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Methods Mol Biol. 2007;372:467-83. doi: 10.1007/978-1-59745-365-3_33.

Conventional and immunoelectron microscopy of mitochondria.

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  • 1Integrated Imaging Center, Department of Biology, The Johns Hopkins University, Baltimore, MD, USA.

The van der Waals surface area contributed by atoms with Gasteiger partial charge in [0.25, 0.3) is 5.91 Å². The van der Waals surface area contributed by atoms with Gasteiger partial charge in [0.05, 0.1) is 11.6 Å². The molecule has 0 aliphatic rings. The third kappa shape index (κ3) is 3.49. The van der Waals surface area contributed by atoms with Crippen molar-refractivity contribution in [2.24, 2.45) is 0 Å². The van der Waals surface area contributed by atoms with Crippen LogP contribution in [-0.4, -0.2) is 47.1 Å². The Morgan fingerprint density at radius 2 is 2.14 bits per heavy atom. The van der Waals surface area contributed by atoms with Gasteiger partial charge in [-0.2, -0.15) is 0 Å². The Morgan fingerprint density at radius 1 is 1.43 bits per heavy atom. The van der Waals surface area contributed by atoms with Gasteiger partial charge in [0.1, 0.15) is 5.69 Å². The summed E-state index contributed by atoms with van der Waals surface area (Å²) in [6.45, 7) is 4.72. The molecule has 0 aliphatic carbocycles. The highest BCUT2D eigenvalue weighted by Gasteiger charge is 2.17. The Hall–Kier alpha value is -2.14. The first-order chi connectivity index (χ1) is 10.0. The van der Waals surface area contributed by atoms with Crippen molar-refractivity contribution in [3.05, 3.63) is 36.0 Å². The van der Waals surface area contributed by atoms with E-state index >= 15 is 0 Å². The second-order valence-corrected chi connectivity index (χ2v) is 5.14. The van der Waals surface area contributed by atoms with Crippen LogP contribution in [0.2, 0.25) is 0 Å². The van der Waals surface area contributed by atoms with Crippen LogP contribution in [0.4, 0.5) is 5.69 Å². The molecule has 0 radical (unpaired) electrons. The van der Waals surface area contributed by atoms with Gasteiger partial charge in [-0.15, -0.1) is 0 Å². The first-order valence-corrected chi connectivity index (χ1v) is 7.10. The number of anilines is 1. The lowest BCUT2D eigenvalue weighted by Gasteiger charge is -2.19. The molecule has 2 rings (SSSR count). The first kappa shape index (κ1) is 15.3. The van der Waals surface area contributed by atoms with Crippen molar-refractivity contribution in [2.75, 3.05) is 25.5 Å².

Electron microscopy (EM) has been a central tool in delineating the subcellular organization and function of the eukaryotic cell. It has provided valuable information on the organization of the Golgi complex; the polarized distribution of proteins on the plasma membrane; and fundamental insights into the essential structure and function of mitochondria beginning with the first EM observations of Claude and Fullam on isolated mitochondria in 1944. Most significant for this volume is the contribution immunoelectron microscopy (IEM) has made in the study of mitochondrial dynamics and in demonstrating the localizations of key mitochondrial proteins in yeast, including, though not limited to, Dnm1p, Fiz1p, and Mgm1p. This chapter is not intended to provide a comprehensive review of all EM and IEM methods as there are a number of excellent books and reviews already available on these topics. Rather, this chapter provides detailed protocols of conventional EM and IEM methods successfully utilized in our center for the examination and analysis of mitochondria in yeast and mammalian cells.

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